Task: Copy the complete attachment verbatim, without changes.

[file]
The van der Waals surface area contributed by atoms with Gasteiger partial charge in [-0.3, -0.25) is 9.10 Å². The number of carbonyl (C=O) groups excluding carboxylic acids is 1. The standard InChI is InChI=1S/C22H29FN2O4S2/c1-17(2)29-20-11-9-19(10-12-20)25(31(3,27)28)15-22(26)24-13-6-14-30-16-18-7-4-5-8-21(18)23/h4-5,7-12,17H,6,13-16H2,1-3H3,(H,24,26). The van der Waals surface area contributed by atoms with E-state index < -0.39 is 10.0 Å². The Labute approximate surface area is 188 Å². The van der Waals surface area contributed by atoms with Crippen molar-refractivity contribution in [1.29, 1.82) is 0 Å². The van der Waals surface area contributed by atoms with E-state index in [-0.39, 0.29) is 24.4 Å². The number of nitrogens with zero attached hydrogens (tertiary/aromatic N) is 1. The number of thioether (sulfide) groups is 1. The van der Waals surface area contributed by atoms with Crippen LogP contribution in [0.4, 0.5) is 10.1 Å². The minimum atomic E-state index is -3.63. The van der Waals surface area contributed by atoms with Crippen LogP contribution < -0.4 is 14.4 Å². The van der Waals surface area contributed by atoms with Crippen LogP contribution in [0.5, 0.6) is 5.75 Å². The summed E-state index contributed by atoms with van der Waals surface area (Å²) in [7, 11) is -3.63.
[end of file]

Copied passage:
The van der Waals surface area contributed by atoms with Gasteiger partial charge in [-0.3, -0.25) is 9.10 Å². The number of carbonyl (C=O) groups excluding carboxylic acids is 1. The standard InChI is InChI=1S/C22H29FN2O4S2/c1-17(2)29-20-11-9-19(10-12-20)25(31(3,27)28)15-22(26)24-13-6-14-30-16-18-7-4-5-8-21(18)23/h4-5,7-12,17H,6,13-16H2,1-3H3,(H,24,26). The van der Waals surface area contributed by atoms with E-state index < -0.39 is 10.0 Å². The Labute approximate surface area is 188 Å². The van der Waals surface area contributed by atoms with Crippen molar-refractivity contribution in [1.29, 1.82) is 0 Å². The van der Waals surface area contributed by atoms with E-state index in [-0.39, 0.29) is 24.4 Å². The number of nitrogens with zero attached hydrogens (tertiary/aromatic N) is 1. The number of thioether (sulfide) groups is 1. The van der Waals surface area contributed by atoms with Crippen LogP contribution in [0.4, 0.5) is 10.1 Å². The minimum atomic E-state index is -3.63. The van der Waals surface area contributed by atoms with Crippen LogP contribution < -0.4 is 14.4 Å². The van der Waals surface area contributed by atoms with Crippen LogP contribution in [0.5, 0.6) is 5.75 Å². The summed E-state index contributed by atoms with van der Waals surface area (Å²) in [7, 11) is -3.63.